Now Playing: West of Her, at Scruffy City Film and Music Festival

12471630_1025189090885980_9085066669543739877_oThere’s more than just of whiff of mystery, even conspiracy, in the subject matter of first-time filmmaker Ethan Warren’s West of Her. Inspired by the real-life phenomenon of the Toynbee Tiles, the film follows protagonists Dan and Jane as they roam the countryside in service of a secret organization, laying linoleum tiles inscribed with a cryptic message.

But there’s also a very human story inside the puzzle, of two young people looking for purpose and meaning at a very vulnerable stage of life. “When I wrote the story, I thought a lot about what I was going through at the time,” says Warren. “I was in my early 20s, adrift, not feeling like I was a part of something bigger in life.

“So I started thinking of different angles on that. And I conceived these two characters, both of whom feel this sense of disconnect, though in different ways. Then I took a big road trip with my girlfriend at the time — she’s now my wife — and I saw this huge diversity of landscapes in the U.S., and felt the need to capture that on film. So it all bubbled together, and I set to work on the film in 2010.”

First appearing the 1980s, the Toynbee Tiles are a series of mostly linoleum tiles that have appeared, overnight, embedded in the asphalt of city streets across the U.S. and South America. Roughly the size of a car license plate, each tiles bears a some variant of the same message: “Toynbee idea; In Movie 2001; Resurrect dead; on planet Jupiter.”

There have been a number of theories advanced as to the meaning and origin of the tiles, but to date, their provenance is still uncertain. Warren found himself fascinated by the weird mix of legend and rumor surrounding the tiles, but even moreso by the nature of the human impulses underlying an effort of that scope.

“I read one article suggesting there might be a network of people behind it,” he says. “And even more interesting to me than the meaning of the tiles was the question of who would sign on to do this. Who would be the ground team, and why. Where would you have to be in your life to participate in something like this?”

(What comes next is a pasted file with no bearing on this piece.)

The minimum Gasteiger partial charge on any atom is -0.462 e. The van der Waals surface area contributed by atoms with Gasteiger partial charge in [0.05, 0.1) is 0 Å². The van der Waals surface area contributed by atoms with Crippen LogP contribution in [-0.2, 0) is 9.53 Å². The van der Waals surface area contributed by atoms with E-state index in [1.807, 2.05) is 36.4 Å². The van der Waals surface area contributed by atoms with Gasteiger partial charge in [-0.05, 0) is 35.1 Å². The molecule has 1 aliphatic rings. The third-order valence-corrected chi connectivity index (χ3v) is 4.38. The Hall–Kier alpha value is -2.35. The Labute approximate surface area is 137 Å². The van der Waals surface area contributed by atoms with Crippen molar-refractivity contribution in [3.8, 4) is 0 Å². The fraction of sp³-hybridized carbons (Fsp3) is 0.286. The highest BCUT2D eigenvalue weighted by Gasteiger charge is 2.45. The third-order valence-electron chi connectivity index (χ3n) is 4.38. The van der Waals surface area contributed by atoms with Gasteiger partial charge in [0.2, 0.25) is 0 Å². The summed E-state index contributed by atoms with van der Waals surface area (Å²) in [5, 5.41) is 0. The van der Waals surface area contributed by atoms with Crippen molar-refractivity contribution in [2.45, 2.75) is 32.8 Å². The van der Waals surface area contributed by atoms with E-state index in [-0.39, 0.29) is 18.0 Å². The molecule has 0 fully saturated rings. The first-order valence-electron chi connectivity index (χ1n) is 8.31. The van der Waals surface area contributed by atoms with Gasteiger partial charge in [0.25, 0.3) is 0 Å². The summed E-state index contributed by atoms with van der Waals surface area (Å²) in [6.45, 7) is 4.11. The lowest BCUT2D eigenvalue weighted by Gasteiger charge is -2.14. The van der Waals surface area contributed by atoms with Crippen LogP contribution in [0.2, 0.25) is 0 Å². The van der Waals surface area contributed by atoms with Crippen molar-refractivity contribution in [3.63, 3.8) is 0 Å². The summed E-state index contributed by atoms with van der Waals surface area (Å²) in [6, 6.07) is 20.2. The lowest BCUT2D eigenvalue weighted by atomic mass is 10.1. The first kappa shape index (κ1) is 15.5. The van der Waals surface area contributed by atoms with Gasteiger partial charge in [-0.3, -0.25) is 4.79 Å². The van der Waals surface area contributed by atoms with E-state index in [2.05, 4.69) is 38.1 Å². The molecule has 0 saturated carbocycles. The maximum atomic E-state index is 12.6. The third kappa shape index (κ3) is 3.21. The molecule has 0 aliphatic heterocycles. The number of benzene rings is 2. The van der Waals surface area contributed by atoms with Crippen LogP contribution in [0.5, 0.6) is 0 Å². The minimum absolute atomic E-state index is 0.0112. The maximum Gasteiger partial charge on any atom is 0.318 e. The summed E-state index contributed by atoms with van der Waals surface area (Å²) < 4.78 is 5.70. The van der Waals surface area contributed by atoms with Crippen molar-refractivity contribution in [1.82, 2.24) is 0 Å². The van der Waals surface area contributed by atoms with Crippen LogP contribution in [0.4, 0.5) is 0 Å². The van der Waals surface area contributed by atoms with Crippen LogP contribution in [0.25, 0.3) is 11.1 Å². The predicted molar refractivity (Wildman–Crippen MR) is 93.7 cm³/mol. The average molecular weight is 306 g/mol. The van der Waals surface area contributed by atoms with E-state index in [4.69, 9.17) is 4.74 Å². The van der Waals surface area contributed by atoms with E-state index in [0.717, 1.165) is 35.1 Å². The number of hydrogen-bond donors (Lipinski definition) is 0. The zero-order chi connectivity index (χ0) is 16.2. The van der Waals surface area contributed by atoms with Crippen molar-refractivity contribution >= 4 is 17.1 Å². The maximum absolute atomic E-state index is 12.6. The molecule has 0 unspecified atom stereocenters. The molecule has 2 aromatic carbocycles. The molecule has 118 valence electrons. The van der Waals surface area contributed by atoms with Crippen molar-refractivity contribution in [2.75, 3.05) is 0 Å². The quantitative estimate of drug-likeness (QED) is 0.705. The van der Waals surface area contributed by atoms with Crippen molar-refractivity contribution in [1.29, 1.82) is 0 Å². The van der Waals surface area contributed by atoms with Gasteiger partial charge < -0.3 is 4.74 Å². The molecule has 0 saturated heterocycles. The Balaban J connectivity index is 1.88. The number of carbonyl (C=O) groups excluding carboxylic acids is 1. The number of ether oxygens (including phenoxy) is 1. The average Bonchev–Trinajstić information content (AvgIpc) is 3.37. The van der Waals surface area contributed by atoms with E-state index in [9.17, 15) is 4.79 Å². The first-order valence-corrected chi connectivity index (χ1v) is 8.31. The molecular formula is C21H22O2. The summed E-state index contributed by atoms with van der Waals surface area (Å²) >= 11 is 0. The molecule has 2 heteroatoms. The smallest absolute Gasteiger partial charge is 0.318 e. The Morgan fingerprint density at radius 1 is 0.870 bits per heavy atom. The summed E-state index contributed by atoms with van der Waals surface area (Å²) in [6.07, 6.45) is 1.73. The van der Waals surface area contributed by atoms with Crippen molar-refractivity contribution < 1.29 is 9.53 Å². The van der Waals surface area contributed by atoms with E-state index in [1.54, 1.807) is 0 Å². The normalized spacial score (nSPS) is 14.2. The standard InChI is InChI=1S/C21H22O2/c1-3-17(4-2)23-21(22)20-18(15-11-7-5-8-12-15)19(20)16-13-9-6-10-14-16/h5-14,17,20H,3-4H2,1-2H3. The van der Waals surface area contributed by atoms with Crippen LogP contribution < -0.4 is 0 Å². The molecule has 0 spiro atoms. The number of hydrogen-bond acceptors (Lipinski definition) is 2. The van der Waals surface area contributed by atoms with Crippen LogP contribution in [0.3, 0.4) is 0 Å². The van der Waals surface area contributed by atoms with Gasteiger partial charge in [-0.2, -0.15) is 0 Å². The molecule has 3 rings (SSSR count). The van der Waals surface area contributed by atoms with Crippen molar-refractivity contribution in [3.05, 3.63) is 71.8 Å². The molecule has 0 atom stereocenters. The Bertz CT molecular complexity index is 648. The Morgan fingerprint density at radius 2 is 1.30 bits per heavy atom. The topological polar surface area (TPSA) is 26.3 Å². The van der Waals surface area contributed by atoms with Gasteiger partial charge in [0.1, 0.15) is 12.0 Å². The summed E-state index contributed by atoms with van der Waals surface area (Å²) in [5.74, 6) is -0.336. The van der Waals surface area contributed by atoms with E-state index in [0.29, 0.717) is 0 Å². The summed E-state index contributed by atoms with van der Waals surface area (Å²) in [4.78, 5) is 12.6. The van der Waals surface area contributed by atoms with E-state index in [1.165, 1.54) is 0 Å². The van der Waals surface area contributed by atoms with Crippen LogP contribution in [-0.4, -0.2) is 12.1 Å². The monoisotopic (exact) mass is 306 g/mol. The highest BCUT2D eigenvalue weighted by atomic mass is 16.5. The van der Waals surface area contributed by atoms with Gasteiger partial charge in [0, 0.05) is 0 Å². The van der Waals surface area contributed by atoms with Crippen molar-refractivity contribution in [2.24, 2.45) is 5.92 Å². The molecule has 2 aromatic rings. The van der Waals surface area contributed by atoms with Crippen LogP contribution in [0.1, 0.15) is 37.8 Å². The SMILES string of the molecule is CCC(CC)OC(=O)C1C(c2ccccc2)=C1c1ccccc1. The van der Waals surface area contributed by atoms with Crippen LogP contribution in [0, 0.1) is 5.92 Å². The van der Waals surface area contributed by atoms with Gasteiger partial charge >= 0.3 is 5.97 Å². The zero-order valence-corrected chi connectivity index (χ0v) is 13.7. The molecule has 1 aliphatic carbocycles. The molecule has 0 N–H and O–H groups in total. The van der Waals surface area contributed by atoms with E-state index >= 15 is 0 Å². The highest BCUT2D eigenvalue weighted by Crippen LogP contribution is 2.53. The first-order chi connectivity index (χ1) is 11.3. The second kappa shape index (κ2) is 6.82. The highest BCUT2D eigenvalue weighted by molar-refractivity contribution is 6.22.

And so the story of the film became, in so many ways, the story of Warren’s own evolution from a young man struggling through the confusion and ennui of his post-college years to a filmmaker with a vision and a purpose. He describes the evolution of the story itself, from short story — Warren earned his Master’s in Creative Writing at UNC-Wilmington — to novella to screenplay.

And then the journey of launching a full-length film production, an effort seeded when Warren, still an undergraduate student, took a four-week film course back in 2006. “It was very exciting and liberating, but also a lot of work,” says Warren, who called on an old college buddy, Cameron Bryson, as cinematographer and co-producer.

“I already had some idea from my film course about how to make a film guerrilla-style. And the idea was pretty simple, two characters and a car. So we realized we could do this on the same scale as our film-school projects.”

Warren says West of Her was funded largely through an Indiegogo campaign, plus a small handful of private investors. The shoestring budget necessitated careful planning, especially given the fact of the film’s shifting locales.

“I learned a lot about what it takes to make a road movie,” Warren says. “There’s renting an RV, and planning the budget over time, and all the things you have to plan for and anticipate during a road trip. Hotel rooms, lunch on the side of the road, arranging locations.

“We shot it for as little as you could shoot it for, striving to put every dollar on the screen. We focused on having good equipment, good cameras, and I think the movie looks a lot better than others shot on a similar scale. That was our priority.”

Though it offers an interesting take on a singularly strange phenomenon, West of Her probably won’t yield any answers for conspiracy buffs interested in the actual Toynbee Tiles. “My tiles are just a fictionalized version of the real thing,” Warren says. “But I do think there is a kind of moral to the story.

“It’s about two people who, through their connection to one another, come to some conclusions that hopefully audiences can connect to in their own lives. It offers a jumping-off point for people feeling lost in the world, that maybe they can relate to in a cathartic way.”

West of Her will screen Saturday, April 30 at 7 p.m. at Scruffy City Hall.

One thought on “Now Playing: West of Her, at Scruffy City Film and Music Festival

  1. Pingback: West of Her: World Premiere - Film Score and the Scruffy City Film & Music Festival

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